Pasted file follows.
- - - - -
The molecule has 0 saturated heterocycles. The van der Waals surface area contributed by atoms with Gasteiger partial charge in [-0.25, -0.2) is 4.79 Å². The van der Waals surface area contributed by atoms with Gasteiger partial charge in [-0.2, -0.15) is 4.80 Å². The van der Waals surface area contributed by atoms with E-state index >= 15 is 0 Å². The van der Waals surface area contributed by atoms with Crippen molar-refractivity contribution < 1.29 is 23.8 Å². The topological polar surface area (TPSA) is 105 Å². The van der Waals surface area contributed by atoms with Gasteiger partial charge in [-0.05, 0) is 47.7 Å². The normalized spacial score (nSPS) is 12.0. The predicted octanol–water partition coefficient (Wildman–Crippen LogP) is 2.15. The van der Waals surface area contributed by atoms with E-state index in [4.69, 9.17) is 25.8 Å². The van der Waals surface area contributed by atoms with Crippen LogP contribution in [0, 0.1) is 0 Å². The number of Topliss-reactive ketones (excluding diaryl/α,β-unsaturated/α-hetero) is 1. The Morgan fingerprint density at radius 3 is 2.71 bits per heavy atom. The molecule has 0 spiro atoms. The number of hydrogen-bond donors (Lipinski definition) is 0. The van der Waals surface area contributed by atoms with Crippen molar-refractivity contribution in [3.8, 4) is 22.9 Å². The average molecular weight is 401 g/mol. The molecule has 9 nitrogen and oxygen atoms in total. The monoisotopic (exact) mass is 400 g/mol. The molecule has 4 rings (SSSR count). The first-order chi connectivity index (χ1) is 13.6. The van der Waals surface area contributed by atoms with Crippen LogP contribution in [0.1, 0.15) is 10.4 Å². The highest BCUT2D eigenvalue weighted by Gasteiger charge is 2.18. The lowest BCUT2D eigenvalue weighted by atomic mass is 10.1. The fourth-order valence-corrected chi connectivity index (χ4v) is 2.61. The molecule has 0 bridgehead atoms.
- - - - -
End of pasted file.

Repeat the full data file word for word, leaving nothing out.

The molecule has 0 saturated heterocycles. The van der Waals surface area contributed by atoms with Gasteiger partial charge in [-0.25, -0.2) is 4.79 Å². The van der Waals surface area contributed by atoms with Gasteiger partial charge in [-0.2, -0.15) is 4.80 Å². The van der Waals surface area contributed by atoms with E-state index >= 15 is 0 Å². The van der Waals surface area contributed by atoms with Crippen molar-refractivity contribution < 1.29 is 23.8 Å². The topological polar surface area (TPSA) is 105 Å². The van der Waals surface area contributed by atoms with Gasteiger partial charge in [-0.05, 0) is 47.7 Å². The normalized spacial score (nSPS) is 12.0. The predicted octanol–water partition coefficient (Wildman–Crippen LogP) is 2.15. The van der Waals surface area contributed by atoms with E-state index in [4.69, 9.17) is 25.8 Å². The van der Waals surface area contributed by atoms with Crippen LogP contribution in [0, 0.1) is 0 Å². The number of Topliss-reactive ketones (excluding diaryl/α,β-unsaturated/α-hetero) is 1. The Morgan fingerprint density at radius 3 is 2.71 bits per heavy atom. The molecule has 0 spiro atoms. The number of hydrogen-bond donors (Lipinski definition) is 0. The van der Waals surface area contributed by atoms with Crippen molar-refractivity contribution in [3.8, 4) is 22.9 Å². The average molecular weight is 401 g/mol. The molecule has 9 nitrogen and oxygen atoms in total. The monoisotopic (exact) mass is 400 g/mol. The molecule has 4 rings (SSSR count). The first-order chi connectivity index (χ1) is 13.6. The van der Waals surface area contributed by atoms with Crippen LogP contribution in [0.1, 0.15) is 10.4 Å². The highest BCUT2D eigenvalue weighted by Gasteiger charge is 2.18. The lowest BCUT2D eigenvalue weighted by atomic mass is 10.1. The fourth-order valence-corrected chi connectivity index (χ4v) is 2.61. The molecule has 0 bridgehead atoms.